Kirkleatham Museum features a selection of permanent galleries and temporary exhibitions.
Here is what’s in store for 2022.
A royal bed burial with finds unparalleled in the Anglo- Saxon world. The Saxon Princess treasure, found near Loftus, is housed at Kirkleatham, with scenes of everyday life in the 7th Century AD.
| World War 1 |
On the 100th anniversary of the end of the First World War, Kirkleatham Museum remember the local people who gave their lives and celebrate their dedication and bravery.
| Steel Stories |
Steel Stories is a powerful celebration of our region’s steel and industrial heritage.This interactive exhibition is the culmination of 12 months of community engagement and research, showcasing stories, artefacts and pictures from real people who worked and lived in the steel industry and community.
Further information available here
| Gertrude Bell |
Gertrude Bell lived at Red Barns in Redcar from the age of 2. Born into a wealthy and privileged family in the North East of England she chose to spend much of her life far from home as a traveller, explorer and archaeologist. During and after World War 1, her extensive knowledge of the Middle East led to her working for the British Government and she was a key individual in the discussions that led to the creation of Iraq following the defeat of the Ottoman Empire.Friend of Churchill and TE Lawrence, this exhibition is a fascinating insight into her life.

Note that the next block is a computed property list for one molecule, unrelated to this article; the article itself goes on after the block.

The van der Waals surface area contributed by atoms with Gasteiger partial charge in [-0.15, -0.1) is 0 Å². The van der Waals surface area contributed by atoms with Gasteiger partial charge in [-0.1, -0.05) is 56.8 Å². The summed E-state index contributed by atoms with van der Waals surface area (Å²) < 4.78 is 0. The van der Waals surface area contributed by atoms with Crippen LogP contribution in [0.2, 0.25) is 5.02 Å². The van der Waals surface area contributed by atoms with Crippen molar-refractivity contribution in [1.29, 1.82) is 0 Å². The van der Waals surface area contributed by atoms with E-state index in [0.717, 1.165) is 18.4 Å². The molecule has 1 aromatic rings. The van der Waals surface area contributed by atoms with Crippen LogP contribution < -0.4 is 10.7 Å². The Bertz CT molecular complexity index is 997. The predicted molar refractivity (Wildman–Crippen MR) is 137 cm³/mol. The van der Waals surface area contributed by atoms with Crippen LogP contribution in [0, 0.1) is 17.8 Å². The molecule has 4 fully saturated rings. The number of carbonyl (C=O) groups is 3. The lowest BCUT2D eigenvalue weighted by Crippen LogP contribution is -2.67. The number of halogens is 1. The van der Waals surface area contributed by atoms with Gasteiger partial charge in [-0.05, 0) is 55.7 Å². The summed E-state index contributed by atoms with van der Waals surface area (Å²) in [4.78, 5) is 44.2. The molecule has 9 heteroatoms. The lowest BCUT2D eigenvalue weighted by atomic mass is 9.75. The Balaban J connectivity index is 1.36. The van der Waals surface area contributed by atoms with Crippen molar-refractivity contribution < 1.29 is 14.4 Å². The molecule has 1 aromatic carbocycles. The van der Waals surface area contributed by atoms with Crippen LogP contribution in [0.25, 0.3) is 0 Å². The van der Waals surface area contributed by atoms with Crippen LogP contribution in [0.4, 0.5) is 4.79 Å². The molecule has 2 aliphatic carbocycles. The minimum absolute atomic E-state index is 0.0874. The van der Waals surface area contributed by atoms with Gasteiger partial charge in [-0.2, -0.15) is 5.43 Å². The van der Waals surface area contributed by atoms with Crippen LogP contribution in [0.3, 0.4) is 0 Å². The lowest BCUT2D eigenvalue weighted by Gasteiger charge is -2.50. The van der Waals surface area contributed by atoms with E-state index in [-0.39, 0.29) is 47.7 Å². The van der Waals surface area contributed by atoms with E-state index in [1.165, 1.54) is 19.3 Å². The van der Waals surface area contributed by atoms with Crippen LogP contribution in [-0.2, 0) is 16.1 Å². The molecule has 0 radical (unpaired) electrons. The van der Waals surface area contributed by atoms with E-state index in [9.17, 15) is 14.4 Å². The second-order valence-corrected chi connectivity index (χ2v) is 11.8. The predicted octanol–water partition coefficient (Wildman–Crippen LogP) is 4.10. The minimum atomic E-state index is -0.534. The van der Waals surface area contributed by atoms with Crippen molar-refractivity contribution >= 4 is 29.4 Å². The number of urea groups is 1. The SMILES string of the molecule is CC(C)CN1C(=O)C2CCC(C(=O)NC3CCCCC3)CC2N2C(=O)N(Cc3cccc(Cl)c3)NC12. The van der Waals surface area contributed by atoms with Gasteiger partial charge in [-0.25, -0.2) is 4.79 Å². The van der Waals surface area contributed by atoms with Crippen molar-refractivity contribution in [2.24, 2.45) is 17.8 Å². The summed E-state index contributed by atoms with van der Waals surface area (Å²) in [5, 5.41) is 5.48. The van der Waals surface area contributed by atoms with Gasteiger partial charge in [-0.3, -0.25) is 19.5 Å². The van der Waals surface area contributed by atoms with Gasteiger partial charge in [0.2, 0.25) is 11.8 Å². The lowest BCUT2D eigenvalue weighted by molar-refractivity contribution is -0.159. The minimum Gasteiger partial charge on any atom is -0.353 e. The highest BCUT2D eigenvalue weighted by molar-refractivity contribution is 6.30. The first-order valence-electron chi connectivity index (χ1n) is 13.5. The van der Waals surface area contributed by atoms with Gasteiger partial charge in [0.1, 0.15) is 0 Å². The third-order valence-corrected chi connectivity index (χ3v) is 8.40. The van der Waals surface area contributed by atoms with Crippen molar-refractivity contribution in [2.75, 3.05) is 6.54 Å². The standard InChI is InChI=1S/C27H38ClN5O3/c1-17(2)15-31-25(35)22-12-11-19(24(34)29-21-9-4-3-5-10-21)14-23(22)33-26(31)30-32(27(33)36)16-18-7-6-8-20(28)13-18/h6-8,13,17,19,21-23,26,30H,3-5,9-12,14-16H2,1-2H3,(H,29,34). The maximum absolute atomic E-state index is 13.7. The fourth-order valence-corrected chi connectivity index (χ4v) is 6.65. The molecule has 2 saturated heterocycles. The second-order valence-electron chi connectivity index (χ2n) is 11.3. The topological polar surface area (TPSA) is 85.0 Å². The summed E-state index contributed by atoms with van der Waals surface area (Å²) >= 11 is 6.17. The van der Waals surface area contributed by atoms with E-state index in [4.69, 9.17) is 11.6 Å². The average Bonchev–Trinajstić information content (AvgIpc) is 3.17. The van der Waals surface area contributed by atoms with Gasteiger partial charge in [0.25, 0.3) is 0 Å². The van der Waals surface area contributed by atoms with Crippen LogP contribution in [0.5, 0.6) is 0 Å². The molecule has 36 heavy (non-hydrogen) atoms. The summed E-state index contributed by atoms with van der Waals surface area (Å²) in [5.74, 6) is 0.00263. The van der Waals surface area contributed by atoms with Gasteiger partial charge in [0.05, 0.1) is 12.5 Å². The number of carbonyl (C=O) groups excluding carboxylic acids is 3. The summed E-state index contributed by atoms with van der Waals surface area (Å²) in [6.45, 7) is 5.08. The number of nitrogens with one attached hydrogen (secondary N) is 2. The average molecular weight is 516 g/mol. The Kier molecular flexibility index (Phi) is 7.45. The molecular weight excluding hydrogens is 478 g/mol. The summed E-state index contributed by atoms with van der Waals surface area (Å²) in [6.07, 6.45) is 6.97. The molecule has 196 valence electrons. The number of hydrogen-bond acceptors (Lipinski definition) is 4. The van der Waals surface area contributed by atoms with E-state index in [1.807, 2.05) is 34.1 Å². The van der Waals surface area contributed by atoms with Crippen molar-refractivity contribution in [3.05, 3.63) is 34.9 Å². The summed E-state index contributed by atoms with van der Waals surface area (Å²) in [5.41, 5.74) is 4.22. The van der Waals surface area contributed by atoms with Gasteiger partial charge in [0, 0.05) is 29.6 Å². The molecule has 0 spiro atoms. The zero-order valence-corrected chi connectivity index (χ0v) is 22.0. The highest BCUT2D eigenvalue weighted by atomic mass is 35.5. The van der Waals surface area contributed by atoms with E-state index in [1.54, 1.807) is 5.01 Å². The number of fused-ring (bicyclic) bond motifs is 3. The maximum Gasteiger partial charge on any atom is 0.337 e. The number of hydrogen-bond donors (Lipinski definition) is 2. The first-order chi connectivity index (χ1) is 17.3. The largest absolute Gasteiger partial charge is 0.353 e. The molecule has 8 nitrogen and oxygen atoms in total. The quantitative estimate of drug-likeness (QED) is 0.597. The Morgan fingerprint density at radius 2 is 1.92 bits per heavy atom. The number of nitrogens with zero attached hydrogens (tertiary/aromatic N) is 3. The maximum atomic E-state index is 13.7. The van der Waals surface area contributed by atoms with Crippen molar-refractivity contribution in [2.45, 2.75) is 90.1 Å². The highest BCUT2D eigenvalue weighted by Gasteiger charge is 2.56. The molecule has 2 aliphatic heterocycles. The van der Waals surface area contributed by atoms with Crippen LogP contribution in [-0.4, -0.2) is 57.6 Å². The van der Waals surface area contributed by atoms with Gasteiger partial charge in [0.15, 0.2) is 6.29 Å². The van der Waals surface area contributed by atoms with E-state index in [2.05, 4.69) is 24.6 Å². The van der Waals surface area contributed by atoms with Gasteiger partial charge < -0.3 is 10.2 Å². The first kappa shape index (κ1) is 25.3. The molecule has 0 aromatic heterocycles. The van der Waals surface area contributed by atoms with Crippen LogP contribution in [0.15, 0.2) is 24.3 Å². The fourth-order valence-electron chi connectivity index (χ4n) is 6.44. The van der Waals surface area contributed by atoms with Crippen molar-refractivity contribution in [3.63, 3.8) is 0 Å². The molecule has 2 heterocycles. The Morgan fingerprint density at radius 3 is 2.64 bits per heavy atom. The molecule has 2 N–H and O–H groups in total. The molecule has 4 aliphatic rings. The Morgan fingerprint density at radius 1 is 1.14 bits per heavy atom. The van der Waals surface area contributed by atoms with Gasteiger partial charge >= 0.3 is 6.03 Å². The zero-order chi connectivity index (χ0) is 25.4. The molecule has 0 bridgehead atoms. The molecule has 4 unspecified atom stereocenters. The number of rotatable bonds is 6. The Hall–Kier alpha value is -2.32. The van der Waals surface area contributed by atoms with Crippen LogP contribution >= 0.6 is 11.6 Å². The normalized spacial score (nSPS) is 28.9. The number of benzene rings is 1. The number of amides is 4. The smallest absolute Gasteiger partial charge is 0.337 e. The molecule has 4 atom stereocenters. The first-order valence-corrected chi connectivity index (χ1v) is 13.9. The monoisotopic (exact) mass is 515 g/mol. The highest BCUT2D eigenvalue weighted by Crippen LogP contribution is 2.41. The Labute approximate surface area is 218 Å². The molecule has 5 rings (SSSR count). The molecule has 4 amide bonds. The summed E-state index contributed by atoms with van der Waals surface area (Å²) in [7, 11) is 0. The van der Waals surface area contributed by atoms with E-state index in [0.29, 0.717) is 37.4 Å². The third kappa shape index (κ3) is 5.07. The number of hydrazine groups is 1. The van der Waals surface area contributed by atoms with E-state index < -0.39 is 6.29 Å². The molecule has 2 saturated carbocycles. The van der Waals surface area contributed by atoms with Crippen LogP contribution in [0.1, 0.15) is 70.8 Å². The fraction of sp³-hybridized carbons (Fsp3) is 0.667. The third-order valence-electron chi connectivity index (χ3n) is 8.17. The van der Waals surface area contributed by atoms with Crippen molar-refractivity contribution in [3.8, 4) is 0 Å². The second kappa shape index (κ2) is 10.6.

|Jane Riley – Coastal Matters|
|An exhibition exploring the coastline from Ravenscar to the mouth of the Tees and beyond. Through woven tapestry and ceramics, this body of work looks at the past, present and future of the impact of industrial areas. It celebrates the beautiful diversity of our marine life whose future depends on careful management and protection of it’s habitat. |
July 2nd – September 30th 2022
Explore Kirkleatham Museum at Home
Whilst we were unable to visit Kirkleatham Museum, the museum along with local artists created their first online exhibition, ‘Living Through Lockdown’ which captured the stillness of lockdown and the rediscovery of nature. You can view the exhibition here.
The Museum also created a programme of virtual events, craft videos, and activities suitable for all ages inspired by things you would find at the Museum to be enjoyed in the comfort of your own home.